What is SSL and why is it important?
Almost daily, we heard of incidents involving identity theft, stealing of account passwords, malware installations on the back end of websites and even ransomware. The internet is a hostile place for the unprotected.
These security breaches have a certain means of attack in common, and that is social engineering. When you’re tricked into clicking on a link you’re not supposed to, or when you open files or applications from untrusted sources. It’s an easy mistake to make, especially when the website looks legitimate, but it’s easy to avoid if you know what SSL is.
By now you have probably seen the green padlock that appears next to the web address in the browser navigation bar. For example, when logging into your back account. The padlock will usually include the name of your bank. That’s what SSL is and it’s what will save you from becoming victim of nefarious hacks.
The following article will explain what SSL means and why it is important in today’s web environment.
What is SSL, and how does it work?
Let’s start with the basics. SSL stands for Secure Sockets Layer.
SSL is the current standard for establishing a secure and encrypted connection before two points on the internet. For example, your computer and a web server for a website that you are currently browsing.
There are several versions that have been released. However, they all do the same job which we will discuss further below.
SSL is the basis for secure HTTP or HTTPS (the “S” standing for secure) – This basically means a website that is transported through Hypertext Transfer Protocol that goes through a secure, encrypted connection. I will simplify below with an analogy.
Suppose you want to open an account with your local bank. You approach the teller, but the teller does not want to open an account for you, as she does not know you. One option is for the bank to call the authorities (a government department or social security) since they most likely have your identification.
But that seems too tedious, so she asks you for identification instead. You provide your passport, which contains your personal details etc. This serves as the document that authenticates your identity. However, the document itself does nothing exceptional except identify you. You cannot use it to withdraw money from the bank.
However, because your passport is an identifiable document issued by a trusted authority (the government), you can use it to open an account, acquire a atm card and then withdraw money from the bank.
The same scenario occurs when you access a secure website. Your browser seeks authentication and identification from the web server (website), which it presents through as its SSL Certificate. The website cannot simply say “I am the Commonwealth Bank”. It needs a trusted certificate provider to establish this identity.
This takes the form of an SSL handshake, which at a high level is a back-and-forth communication to establish a connection and identification before the web browser actually provides you with the website content.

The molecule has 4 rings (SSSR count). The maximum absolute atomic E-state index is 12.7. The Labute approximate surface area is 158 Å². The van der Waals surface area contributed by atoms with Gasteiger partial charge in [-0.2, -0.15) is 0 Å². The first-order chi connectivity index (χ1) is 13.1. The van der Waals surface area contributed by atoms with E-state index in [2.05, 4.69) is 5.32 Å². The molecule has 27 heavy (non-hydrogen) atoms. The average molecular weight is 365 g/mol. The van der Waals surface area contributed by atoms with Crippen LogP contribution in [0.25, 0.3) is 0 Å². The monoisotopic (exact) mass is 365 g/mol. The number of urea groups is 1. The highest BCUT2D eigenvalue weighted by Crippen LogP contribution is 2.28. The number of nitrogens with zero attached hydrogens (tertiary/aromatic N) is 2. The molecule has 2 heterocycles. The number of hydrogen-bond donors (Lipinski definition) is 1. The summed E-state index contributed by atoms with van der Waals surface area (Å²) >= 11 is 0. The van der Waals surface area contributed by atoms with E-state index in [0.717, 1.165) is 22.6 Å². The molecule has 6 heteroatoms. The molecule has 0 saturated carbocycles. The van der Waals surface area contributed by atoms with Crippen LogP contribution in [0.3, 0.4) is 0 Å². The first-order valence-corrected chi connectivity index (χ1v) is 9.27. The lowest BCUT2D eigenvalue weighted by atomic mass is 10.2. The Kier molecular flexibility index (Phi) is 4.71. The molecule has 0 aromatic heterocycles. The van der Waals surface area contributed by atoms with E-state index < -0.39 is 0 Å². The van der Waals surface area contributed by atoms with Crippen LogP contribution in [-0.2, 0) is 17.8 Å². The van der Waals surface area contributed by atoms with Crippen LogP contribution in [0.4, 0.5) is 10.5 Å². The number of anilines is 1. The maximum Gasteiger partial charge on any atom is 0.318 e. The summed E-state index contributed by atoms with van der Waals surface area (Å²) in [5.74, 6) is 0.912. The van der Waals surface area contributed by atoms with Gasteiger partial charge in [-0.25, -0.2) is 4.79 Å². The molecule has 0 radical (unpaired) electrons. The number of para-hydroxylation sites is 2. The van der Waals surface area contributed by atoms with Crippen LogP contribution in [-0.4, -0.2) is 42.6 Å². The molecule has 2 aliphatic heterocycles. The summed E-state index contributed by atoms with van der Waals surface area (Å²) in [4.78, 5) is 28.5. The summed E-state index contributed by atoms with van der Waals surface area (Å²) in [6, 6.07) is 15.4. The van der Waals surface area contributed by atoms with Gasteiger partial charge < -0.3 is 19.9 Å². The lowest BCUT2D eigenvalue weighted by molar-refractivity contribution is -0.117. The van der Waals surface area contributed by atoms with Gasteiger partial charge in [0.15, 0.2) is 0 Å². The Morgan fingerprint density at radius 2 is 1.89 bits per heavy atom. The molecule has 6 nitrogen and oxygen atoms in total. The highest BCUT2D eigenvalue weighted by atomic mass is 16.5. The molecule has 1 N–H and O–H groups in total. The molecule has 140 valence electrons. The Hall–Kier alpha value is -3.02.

For a more details explanation of the SSL Handshake. Click Here.
Is it that simple, then? Can’t I just acquire a certificate from a cheap provider?
Not all SSL Certificates provides are the same.
There is a broad range of enterprise-grade certificates that can be very expensive (thousands of dollars year), while some are practically free if not very cheap.
Another analogy here is that your passport is a secure indication of your citizenship to a country, and it is a trustworthy document that establishes your citizenship and identity. It can be used to travel to other countries. Note, however, that not all passports are the same. Some are more “powerful” than others since a bearer can travel to more countries without requiring a visa. For other passport bearers, they are required to secure additional documents before being granted access to a country.
In the same breath, SSL certificates are different. In the example above, the certificate’s name itself is displayed on the browser, and it is one of the top-tier types of certificates. Most lower grade more common certificates only display the “Secure” lock icon, and the certificate owner’s name is not presented.
Of course, not all websites require the security of a bank website.
If you run a small blog, then security is appreciated by your users but it is not a deal breaker. However, if you run a website such as a ecommerce or tech website whereby your users share personal details like address, card numbers and the like. In this case, it would be necessary to have a top tier SSL Certificate.
Websites such as SSLLABS.com will run a test on your websites SSL Certificate and score the security of your website based on 4 metric scores.
For example, my website parallaxcreative.com.au has a “A” rating which is more than suitable for the functionality of the website.
This guide does not preclude other potential dangers, like social engineering attacks (spoofing and phishing) that can circumvent the security of your website.
To conclude with my earlier analogy, it’s like someone creating a fake ID and pretending to be you while making a transaction at the bank, or someone stealing your ATM or Credit Card and using it to buy items or withdraw money.
Still, SSL is certainly the bare minimum of ensuring the security of your users / clients and customers information and communications across client and server. No website or application should be without it, and you as a user, should be wary of sending information across non secure connections.
If you need assistance in securing your website or installing a SSL Certificate. Please contact us below.